Many hobbyists, businesses, digital scrapbookers and even pro photographers say they use Photoshop Elements, which takes the essential elements of Photoshop and turns them into a scaled-down, more user-friendly version of itself. Elements users will not be disappointed with PSE11. There are not many new editing features from version 10 to 11, but what is new is impressive. The redesign of the layout and look, which is more pleasing to the eye and easier to work through, was long awaited and makes a big impact. Almost all reviewers praise the brighter and easier-to-use interface. Users of older versions shouldn't worry about relearning anything on the new design; it's assuredly painless.
Photos and videos are more easily catalogued with a new sorting mechanism. The mapping feature is fun, especially for those who like to travel. You can also organize photos and pull them up by events like weddings, birthdays and holidays. Auto facial recognition tagging can be a little suspect (baby nephew was identified as grandma? Really?). The Organizer is considerably faster but suffers some performance issues, and there have been some complaints about it running in the background and using a lot of memory. PSE11 might not be the best tool for cataloging, organizing and storing photos. It has a lot of capabilities, but just opening the application caused noticeable slowdown.
Photoshop Elements users have always enjoyed playtime with filters, and there are several new ones in this version, including pen and ink, graphic novel and comic effects (nerds take note). Some new collage and graphic design features, and custom templates for calendars, cards and scrapbook pages also offer a great way to showcase your favorite images. This new version gives users more of an opportunity to explore the many available options.
Three editing modes allow PSE11 to do the work for you, or you can take full creative control. A new and notable feature is the Refine Edge tool, which allows you to add or move people around in your photos without it looking so obvious that they've been "Photoshopped" in. And enhanced actions make it easy to process photos in bulk.
"Whereas previous updates have coasted their way to a Best Buy award, this one feels like a significant step forward, particularly for people who need a photo manager alongside sophisticated layer-based editing," says Ben Pitt of Expert Reviews. Full Adobe Photoshop is still the king for professionals, but it comes with a hefty price tag compared to Photoshop Elements 11, which is $100 and $150 when bundled with Premiere Elements 11, which has video-editing capabilities. GIMP, covered in the free photo-editing software section of this report, is another alternative.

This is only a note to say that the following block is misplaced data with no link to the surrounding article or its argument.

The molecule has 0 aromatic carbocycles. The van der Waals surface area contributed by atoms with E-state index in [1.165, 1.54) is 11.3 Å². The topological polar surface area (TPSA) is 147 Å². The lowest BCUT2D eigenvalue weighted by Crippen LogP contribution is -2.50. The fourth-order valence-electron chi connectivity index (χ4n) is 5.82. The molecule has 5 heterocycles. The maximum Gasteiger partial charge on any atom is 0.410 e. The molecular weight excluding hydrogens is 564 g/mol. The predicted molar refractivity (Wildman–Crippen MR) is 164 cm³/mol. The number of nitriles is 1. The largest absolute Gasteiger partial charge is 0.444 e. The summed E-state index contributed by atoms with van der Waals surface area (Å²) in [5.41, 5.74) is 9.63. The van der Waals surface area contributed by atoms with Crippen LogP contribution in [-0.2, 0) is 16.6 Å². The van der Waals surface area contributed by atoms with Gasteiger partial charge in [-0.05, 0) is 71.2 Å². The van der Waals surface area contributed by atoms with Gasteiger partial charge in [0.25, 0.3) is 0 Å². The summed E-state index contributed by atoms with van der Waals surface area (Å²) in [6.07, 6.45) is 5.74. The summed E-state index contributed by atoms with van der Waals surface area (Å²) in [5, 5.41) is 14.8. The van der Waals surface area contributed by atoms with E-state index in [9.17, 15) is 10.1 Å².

A step-up from Photoshop Elements is Lightroom 5, which offers features to help organize your photo collections in addition to editing tools. The introduction of Lightroom 5 puts its editing capabilities nearly on a par with full Photoshop. Photographers on the go will love Lightroom 5's Smart Preview feature, allowing for editing of smaller files on laptops or devices then applying the edits to the original large format files stored on a bigger drive with more disk space. New content aware and healing brush tools will make toggling from Photoshop to Lightroom almost completely unnecessary, except for very advanced edits. Lightroom 5 is simply the best tool out there for converting RAW (unprocessed) files and processing large batches of images.
As veteran users know, Lightroom combines browsing and editing, allowing you to edit your files without altering the original. For simple workflow purposes, Lightroom is probably enough for most photographers, but those doing serious post-processing (removing power lines from a complicated landscape scene) might still need Adobe Photoshop CS6's high-powered content awareness and retouching tools. N-Photo magazine editors write, "The integration of image organizing and editing tools, its non-destructive editing and its ever-improving image enhancement tools make [Lightroom 5] a real alternative to traditional image editors like Photoshop."
Experts had high regard for Lightroom 4, and love Lightroom 5, but most agree that Lightroom 4 users can easily skip the upgrade this time around, especially since there is still no facial recognition capability, HDR editing or panorama stitching, and because the new version doesn't support Windows Vista and Mac OS X 10.6.8 and earlier. But for new users on newer operating systems, Lightroom 5 is definitely the way to go. Lori Grunin for CNET says, "A nice, but not necessarily must-have update, Adobe Lightroom 5 remains a strong program for working with raw images."
Lightroom 5 is $150 for single copy, $80 for an upgrade, and available to members of Adobe Creative Cloud, the company's new subscription service ($50 per month), which also includes Photoshop, Illustrator and several other Adobe tools. For those resistant to moving to a subscription service, downloading Lightroom 5 on its own is a viable alternative. Pricing is in the mid-range between competitors like Apple Aperture ($80 ) , Corel AfterShot Pro (Est. $50) and DxO Optics Pro Elite Edition (Est. $200) . CNET says, "That's about right, as its capabilities fall in the middle of the pack as well." For more information about Adobe's Creative Cloud, click on the Buyer's Guide tab.